Salmon have been introduced to the River Thames after experts declared the water clean enough for the fish to breed - after almost 200 years.
The 2cm (0.8in) long salmon have been released into the river
The young salmon, were released into the Thames tributary, Lambourne river, at Welford, near Newbury, Berks.
Thames salmon died out in the 1830s, with salmon from other sources, which do not breed there, present from 1974, the Environment Agency (EA) said.
It is hoped a salmon population will be back in the River Thames in 5-10 years.
An EA spokesperson said the new salmon should stay in the river for a year before heading downstream through London, and up to Greenland before coming back to breed.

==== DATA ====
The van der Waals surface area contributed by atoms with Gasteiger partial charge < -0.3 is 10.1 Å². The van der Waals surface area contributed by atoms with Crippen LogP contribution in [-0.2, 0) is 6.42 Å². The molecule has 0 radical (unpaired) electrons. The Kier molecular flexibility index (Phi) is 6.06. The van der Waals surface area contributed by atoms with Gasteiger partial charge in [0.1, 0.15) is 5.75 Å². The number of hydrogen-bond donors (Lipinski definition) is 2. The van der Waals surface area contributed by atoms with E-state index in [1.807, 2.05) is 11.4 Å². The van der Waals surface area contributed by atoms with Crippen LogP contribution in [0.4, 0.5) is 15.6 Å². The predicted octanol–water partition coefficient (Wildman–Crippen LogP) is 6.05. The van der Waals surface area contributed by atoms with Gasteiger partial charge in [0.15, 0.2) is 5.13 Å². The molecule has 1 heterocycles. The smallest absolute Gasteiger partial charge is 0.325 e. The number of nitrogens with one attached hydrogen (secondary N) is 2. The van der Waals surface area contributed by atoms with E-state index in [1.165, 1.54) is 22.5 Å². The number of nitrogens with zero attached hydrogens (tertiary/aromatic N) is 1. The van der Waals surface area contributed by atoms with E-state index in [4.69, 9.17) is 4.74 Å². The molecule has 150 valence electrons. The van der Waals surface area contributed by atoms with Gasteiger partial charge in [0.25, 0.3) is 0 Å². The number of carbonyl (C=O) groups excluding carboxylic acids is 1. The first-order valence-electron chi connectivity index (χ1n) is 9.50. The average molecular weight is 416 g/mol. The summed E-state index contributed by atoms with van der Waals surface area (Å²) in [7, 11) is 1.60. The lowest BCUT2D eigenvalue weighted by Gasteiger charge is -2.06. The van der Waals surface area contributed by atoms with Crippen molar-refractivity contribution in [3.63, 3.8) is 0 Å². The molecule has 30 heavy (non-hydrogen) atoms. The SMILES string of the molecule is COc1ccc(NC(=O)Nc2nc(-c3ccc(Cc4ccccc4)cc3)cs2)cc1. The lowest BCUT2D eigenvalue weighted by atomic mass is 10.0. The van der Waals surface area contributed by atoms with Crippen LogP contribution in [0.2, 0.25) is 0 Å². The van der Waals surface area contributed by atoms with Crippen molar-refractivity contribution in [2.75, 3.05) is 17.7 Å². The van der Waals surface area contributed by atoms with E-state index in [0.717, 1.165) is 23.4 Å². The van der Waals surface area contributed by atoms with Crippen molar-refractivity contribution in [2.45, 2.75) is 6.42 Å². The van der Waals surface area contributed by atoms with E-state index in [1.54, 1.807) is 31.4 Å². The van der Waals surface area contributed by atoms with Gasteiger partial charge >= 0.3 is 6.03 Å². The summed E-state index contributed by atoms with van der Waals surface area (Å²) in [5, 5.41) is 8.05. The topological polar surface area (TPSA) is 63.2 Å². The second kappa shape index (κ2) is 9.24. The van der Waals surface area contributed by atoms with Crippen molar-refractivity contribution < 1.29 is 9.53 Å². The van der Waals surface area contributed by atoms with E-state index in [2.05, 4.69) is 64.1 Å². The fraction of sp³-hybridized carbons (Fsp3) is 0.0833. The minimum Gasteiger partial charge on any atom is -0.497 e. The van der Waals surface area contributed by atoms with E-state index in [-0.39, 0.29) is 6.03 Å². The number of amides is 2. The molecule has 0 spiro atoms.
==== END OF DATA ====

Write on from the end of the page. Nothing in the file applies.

Darryl Cilfton-Dey, of the Environment Agency, told BBC news: "People do fish for salmon on the Thames but the population is so small at the moment that there's not a great deal of chance of catching one.
"Hopefully if these come back, and if they breed and if the young from those come back, then in a few year's time there'll be quite a few salmon around."
Salmon eggs, about 5,000, were incubated and 2cm (0.8in) long baby salmon introduced to the river.